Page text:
Review: Stage Fright breaks a leg

Jerome Sable brings together two unlikely genres in his musical slasher Stage Fright, a sometimes charming little film that sings its heart out and piles on the body count. And while the film does have moments of pure laughs mixed with plenty of the red stuff, it ultimately misses some major notes. In the film, a starry-eyed teenager, Camilla Swanson, wants to follow in her mother’s footsteps and become a Broadway star, but once she lands the leading role in the play all hell breaks loose as she becomes terrorized by a blood-thirsty killer.

The problem with Stage Fright is that in its effort to be like so many other films, it never quite nails the two things it’s truly supposed to be—a horror movie musical. It’s neither a very good horror movie or a very good musical. The songs are few and far between, which is a good thing if you’re anything like me and would prefer the death count to be higher than the song count. But for anyone going in for a heavy dose of songs and jazz hands will probably walk away disappointed. That being said, the songs we do hear are pretty charming, providing a fun and often comical atmosphere that oddly enough fit quite well in the realm of horror.

On the horror side of things, Stage Fright does deliver some decent moments of gore and a pretty wicked looking killer that comes off like the Ozzy Osbourne of masked maniacs. I really liked the idea behind giving the killer a head-banging metal musical edge because it’s the perfect balance to the music heard from the snobby theater kids at the camp. The execution, on the other hand, wasn’t great. I’m not sure what it was but every time he opens his mouth to sing, it sounds like a dying cat—or maybe that’s just how you’re supposed to sing when you’re brutally murdering teens? It’s a fantastic idea that I’m sure a lot of people will get a kick out of, but for me it just didn’t work as much as I wanted it to.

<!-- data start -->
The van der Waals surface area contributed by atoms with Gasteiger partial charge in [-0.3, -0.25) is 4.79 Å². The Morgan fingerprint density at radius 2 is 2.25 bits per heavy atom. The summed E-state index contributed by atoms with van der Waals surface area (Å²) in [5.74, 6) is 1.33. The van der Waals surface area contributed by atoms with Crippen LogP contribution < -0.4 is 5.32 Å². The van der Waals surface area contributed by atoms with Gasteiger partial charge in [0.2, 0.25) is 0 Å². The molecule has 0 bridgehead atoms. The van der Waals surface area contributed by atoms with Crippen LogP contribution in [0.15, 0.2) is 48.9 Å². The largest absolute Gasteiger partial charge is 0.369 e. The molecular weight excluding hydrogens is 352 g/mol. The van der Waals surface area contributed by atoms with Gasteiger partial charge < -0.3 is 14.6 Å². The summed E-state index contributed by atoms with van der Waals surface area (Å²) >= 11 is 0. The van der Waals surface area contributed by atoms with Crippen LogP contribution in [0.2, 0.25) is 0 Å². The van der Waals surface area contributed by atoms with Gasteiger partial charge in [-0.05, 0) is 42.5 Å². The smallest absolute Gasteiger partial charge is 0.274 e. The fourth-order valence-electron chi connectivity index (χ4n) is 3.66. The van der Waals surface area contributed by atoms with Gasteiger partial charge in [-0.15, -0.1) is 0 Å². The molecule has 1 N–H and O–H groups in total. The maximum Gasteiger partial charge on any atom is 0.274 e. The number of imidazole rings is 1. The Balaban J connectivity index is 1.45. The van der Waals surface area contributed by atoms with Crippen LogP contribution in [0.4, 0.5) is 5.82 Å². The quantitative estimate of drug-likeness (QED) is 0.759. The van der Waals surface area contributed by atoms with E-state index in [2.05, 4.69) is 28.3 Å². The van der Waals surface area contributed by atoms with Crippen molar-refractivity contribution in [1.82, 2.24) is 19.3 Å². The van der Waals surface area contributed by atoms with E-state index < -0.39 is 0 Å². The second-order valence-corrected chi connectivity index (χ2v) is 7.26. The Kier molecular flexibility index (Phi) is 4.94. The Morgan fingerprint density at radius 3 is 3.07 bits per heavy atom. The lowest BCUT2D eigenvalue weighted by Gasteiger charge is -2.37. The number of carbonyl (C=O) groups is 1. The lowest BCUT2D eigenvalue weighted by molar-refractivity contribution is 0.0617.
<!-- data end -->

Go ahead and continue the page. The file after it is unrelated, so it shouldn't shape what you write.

The story itself is easy to figure out as you’ll probably uncover the big “twist” 20 minutes into the film. And that’s the problem with making a movie that’s supposed to play like a tribute to the classics because it never paves its own bloody path. Sure, the musical edge coupled with the slasher genre is quite unique but it’s just not enough to set this one apart from the rest.

Stage Fright will no doubt find an audience that adores it because it’s just one of those films that if it clicks for you, you’ll be more than willing to forgive it for its faults. It’s an extremely well shot indie effort from Sable with fantastic performances from the cast who not only look good singing, but they look good dying as well. It also introduces us to a pretty gnarly killer despite the fact that anytime he opens his mouth I wanted to rip my own ears off. I encourage you guys to give this one a shot if for no other reason than to see Meat Loaf being awesome.


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If you are ever attacked by a gorilla just sit back and relax while you enjoy the once in a life time feeling of your limbs being ripped off.

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